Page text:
As council moves toward Convention Center expansion, new petition seeks to put it to a vote


AUSTIN (KXAN) — Not even two weeks after Austin City Council unanimously voted to begin the process of expanding the Austin Convention Center, a new petition has emerged, seeking to put the possibility of expansion up for a public vote. 

If the petitioners gather the required 20,000 signatures, they would place an item before city of Austin voters about whether voter approval should be required for any expansions or remodeling of Austin Convention Center costing more than $20 million. The petition would also establish other requirements for Austin’s use of Hotel Occupancy Tax revenue, asking that more of those dollars be used for things other than the convention center. (The Hotel Occupancy Tax (HOT) in Austin is 15% — 9% of which is paid to the City of Austin and of that amount 7% goes to hotel taxes and 2% goes to a venue tax.  6% is paid to the State of Texas. The revenue is used to promote tourism and the convention hotel industry in Austin.)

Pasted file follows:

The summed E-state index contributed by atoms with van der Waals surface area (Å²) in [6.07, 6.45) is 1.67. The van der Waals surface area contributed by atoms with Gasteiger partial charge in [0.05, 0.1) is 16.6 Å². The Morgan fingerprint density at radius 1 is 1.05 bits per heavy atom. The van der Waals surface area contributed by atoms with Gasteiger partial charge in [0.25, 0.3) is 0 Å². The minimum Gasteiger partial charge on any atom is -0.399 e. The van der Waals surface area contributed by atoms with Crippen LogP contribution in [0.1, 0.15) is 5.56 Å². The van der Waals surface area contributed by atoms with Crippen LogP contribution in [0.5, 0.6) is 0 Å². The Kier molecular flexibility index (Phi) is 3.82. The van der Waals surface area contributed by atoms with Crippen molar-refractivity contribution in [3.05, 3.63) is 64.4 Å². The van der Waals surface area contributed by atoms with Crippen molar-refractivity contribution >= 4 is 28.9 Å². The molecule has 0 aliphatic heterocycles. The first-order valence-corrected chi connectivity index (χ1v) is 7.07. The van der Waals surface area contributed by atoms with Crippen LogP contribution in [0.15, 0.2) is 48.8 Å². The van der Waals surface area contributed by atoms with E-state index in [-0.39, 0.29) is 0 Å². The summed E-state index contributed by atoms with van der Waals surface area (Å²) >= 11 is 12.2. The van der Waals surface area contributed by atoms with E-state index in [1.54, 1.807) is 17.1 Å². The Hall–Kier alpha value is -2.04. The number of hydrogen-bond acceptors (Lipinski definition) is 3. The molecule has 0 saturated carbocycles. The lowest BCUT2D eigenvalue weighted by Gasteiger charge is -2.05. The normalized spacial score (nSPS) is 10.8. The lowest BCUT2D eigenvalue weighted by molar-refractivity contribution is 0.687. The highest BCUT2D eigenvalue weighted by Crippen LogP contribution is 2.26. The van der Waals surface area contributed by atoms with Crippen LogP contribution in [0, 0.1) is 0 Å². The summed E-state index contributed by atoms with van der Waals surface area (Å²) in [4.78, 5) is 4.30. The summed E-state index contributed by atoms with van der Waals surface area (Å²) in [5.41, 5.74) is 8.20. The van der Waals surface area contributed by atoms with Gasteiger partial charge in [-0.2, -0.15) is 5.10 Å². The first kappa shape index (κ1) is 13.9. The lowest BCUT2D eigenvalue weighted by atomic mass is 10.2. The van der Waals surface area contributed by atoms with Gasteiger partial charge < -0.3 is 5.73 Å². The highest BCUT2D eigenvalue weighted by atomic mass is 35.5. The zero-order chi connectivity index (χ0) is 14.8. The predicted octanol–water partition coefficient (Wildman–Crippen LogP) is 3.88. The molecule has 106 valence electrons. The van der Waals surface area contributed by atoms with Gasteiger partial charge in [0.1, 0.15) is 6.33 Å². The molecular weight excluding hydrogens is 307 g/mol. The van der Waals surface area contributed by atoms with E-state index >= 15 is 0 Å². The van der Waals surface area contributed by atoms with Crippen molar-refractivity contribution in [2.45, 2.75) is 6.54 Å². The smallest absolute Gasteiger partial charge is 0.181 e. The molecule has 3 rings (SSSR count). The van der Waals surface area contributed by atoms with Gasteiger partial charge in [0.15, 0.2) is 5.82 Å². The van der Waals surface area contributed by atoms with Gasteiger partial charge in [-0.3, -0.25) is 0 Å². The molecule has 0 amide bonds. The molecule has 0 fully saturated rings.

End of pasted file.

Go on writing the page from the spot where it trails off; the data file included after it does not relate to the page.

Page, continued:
The petition 

The petition would limit the Convention Center to receiving 34% of the total annual Hotel Occupancy Tax Revenue. It also would require that 15% or more of that HOT revenue go to a historic preservation fund, and 15% or more go to the cultural arts fund, with the remaining dollars going to enhance  Austin’s “cultural tourism industry.”

The petition was launched by the newly-formed Unconventional Austin PAC, which initially filed documents with the city just two days before the council vote for expansion. The PAC lists Sylvia Pedley as its treasurer and the city of Austin says there haven’t been any financial filings for Unconventional Austin yet. Unconventional Austin told KXAN in an email that the first PAC financial reporting requirement is on July 15. The PAC didn’t give specifics about their financial supporters but said they include, “many individuals and businesses who agree that Austin should invest more into those things that make Austin unique and less into one industry in one area of downtown.”

Unconventional Austin said they are actively working with paid petitioners to get their effort out. They believe “the downtown hotels, Convention Center Department, Visit Austin, and some construction companies” are already lobbying the council to invest in expansion.